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PWE-128 Short-term changes in liver function tests predict long-term mortality
  1. E Saffouri1,2,
  2. E Lim2,
  3. S Kim3,
  4. CH Thompson2,3
  1. 1Victoria Infirmary, NHS Greater Glasgow and Clyde, Glasgow, UK
  2. 2Royal Adelaide Hospital, Central Adelaide Local Health Network
  3. 3Flinders University, Southern Adelaide Local Health Network, Adelaide, Australia


Introduction Liver function tests (LFTs) are commonly measured upon admission to hospital. LFT derangement on admission not only prompts investigation of pathology but also predicts short-term mortality. Longer-term implications of short-term changes in these tests are less well-studied. We sought whether fluctuations in LFTs during admission predict 12-month mortality and, if so, which LFTs were the best predictors.

Method We included patients admitted non-electively for a period of at least 7 days to General Medicine at an urban Australian hospital from 2005 to 2012. LFTs (bilirubin, albumin, gamma glutamyl transferase, alkaline phosphatase, alanine aminotransferase (ALT) and aspartate aminotransferase (AST)) were measured on admission and repeated at least once with the greatest change in each noted. Only the first relevant admission of each patient was analysed. Patients were excluded if they died during admission, were admitted to Intensive Care or carried a diagnosis of malignancy or liver disease. A logistic regression model was developed to determine 12-month mortality incorporating patients’ age, gender, co-morbidity index, heart failure diagnosis and admission LFTs. A second model also included intra-admission changes in LFTs.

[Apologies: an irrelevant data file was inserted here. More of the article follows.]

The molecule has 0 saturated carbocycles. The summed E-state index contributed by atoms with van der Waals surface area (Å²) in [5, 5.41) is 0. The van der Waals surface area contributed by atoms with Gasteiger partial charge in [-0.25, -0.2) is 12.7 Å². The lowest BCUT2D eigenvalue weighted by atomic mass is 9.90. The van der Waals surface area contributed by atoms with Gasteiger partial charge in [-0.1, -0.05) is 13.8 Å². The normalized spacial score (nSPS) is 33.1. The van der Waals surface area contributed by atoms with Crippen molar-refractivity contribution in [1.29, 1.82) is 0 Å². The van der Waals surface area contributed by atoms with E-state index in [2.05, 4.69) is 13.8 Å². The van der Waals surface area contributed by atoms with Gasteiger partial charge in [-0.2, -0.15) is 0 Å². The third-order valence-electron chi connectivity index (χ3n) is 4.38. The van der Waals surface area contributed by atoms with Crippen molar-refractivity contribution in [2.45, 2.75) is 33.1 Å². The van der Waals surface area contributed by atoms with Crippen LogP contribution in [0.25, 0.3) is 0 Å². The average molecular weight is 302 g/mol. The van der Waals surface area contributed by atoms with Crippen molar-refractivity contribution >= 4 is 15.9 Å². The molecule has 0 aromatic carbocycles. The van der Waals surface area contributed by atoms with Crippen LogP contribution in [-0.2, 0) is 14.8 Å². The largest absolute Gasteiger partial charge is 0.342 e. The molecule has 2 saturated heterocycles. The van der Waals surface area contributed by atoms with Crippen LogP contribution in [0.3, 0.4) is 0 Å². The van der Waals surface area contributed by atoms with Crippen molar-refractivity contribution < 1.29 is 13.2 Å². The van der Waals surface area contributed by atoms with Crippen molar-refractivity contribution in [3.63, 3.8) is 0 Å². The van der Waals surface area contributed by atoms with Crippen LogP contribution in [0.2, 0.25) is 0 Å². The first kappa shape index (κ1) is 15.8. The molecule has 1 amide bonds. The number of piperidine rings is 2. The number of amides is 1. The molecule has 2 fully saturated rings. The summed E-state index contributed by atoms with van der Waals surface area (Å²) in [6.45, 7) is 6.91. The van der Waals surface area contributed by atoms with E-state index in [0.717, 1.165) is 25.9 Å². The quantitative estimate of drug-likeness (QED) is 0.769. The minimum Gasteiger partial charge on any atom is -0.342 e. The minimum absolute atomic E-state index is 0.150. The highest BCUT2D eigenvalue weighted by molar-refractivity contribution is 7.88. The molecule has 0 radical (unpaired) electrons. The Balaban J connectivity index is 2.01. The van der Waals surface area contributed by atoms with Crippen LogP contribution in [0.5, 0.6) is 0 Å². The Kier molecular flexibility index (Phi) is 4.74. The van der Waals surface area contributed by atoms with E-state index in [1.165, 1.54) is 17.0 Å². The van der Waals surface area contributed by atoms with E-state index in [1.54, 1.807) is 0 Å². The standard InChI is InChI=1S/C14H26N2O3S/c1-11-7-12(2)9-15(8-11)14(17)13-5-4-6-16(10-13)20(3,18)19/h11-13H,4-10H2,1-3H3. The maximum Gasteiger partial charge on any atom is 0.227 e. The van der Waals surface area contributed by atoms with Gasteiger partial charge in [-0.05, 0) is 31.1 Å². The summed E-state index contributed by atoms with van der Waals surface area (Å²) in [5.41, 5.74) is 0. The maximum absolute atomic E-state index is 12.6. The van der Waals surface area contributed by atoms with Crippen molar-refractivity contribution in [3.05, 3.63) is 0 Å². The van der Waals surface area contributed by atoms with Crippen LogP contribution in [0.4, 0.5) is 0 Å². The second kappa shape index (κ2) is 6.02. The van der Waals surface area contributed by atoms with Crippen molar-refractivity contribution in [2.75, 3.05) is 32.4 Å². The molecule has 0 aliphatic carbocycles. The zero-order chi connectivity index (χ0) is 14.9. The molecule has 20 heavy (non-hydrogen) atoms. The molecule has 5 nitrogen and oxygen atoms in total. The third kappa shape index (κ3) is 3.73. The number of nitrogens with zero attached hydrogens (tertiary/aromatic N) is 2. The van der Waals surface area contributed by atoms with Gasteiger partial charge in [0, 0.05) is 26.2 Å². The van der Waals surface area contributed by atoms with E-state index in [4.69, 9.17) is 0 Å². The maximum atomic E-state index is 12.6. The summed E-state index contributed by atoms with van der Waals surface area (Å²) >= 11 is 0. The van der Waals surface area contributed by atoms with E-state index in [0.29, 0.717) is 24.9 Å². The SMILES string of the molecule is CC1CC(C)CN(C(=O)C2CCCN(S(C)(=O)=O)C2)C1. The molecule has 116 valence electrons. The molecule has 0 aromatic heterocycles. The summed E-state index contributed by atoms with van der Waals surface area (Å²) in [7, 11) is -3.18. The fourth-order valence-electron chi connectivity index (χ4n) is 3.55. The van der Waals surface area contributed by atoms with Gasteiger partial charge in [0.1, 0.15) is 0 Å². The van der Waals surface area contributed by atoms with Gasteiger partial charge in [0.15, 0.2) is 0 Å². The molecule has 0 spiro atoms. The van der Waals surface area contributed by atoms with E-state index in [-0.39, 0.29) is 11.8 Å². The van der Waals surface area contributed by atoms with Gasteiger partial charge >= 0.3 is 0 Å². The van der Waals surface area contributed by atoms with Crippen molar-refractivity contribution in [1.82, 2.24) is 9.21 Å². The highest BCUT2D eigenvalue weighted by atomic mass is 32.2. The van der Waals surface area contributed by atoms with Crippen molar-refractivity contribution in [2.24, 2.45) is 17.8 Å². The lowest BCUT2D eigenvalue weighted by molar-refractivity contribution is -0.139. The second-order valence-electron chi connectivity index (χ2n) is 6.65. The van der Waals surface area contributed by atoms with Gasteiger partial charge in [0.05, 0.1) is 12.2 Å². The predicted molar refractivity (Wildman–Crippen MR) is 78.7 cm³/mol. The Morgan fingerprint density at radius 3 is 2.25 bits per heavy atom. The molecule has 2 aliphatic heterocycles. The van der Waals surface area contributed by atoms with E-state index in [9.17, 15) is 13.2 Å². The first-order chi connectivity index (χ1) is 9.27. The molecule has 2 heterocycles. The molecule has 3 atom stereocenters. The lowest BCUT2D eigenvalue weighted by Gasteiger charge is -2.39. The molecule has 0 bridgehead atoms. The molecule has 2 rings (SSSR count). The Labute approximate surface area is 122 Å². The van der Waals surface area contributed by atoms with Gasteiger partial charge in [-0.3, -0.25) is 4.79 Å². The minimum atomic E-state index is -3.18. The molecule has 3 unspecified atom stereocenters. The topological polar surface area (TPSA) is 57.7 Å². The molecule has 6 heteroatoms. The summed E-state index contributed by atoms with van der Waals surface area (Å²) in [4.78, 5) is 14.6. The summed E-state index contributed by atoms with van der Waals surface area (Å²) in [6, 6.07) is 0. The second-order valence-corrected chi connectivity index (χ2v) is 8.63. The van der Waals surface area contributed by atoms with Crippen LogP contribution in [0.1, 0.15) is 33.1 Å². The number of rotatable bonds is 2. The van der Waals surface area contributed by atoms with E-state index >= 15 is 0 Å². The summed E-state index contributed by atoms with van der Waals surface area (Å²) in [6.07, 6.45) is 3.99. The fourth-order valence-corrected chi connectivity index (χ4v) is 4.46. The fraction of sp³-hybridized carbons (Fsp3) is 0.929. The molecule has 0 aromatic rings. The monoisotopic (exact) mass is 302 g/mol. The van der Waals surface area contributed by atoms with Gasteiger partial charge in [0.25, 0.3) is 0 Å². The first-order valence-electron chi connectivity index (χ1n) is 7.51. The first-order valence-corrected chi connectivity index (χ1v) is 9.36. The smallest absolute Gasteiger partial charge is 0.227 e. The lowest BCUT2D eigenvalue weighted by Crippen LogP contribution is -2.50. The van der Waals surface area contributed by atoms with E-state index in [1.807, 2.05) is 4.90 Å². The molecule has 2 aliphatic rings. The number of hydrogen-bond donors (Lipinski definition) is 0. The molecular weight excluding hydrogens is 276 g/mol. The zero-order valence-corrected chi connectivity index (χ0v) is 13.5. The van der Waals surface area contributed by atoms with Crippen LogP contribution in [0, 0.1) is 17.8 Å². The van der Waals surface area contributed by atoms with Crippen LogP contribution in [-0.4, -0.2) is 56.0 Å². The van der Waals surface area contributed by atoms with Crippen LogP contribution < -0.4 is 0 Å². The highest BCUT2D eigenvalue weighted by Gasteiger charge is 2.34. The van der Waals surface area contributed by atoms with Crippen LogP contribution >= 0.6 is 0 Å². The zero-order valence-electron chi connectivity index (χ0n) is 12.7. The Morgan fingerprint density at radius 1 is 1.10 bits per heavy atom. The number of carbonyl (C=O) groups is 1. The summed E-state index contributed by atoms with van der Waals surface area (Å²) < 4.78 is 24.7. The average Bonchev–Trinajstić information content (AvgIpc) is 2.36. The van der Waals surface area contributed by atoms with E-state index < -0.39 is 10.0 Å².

Results Of 4160 patients analysed, median age was 79 years (IQR 66–86), 25% had heart failure and 12-month post-discharge mortality was 17%. Admission albumin was low in 39% of patients; admission ALT was high in 14% of patients. Admission albumin predicted 12-month mortality better than other LFTs at admission. 12-month mortality was greater by: 37% (p = 0.02) with a standing diagnosis of heart failure; 4% (p < 0.001) with a 1g/L intra-admission decrease in albumin; and 6% (p = 0.05) with a 100 IU/L intra-admission increase in ALT. Comparison of the two models showed that the intra-admission change model was superior to the admission-value model at predicting 12-month mortality. Of intra-admission changes in LFTs, a drop in albumin was the best individual predictor of 12-month mortality; a rise in ALT added predictive power.

Conclusion Changes in LFTs predict long-term mortality better than a single value. In the absence of known liver disease, albumin predicts long-term mortality of elderly inpatients better than transaminases. This may reflect systemic influences on albumin such as nutritional status. Patients whose albumin falls during admission are at high risk of death within a year even if admission albumin levels are normal. Attention should be directed to reduce these patients’ mortality risk or consider planning end-of-life care.

Disclosure of interest None Declared.

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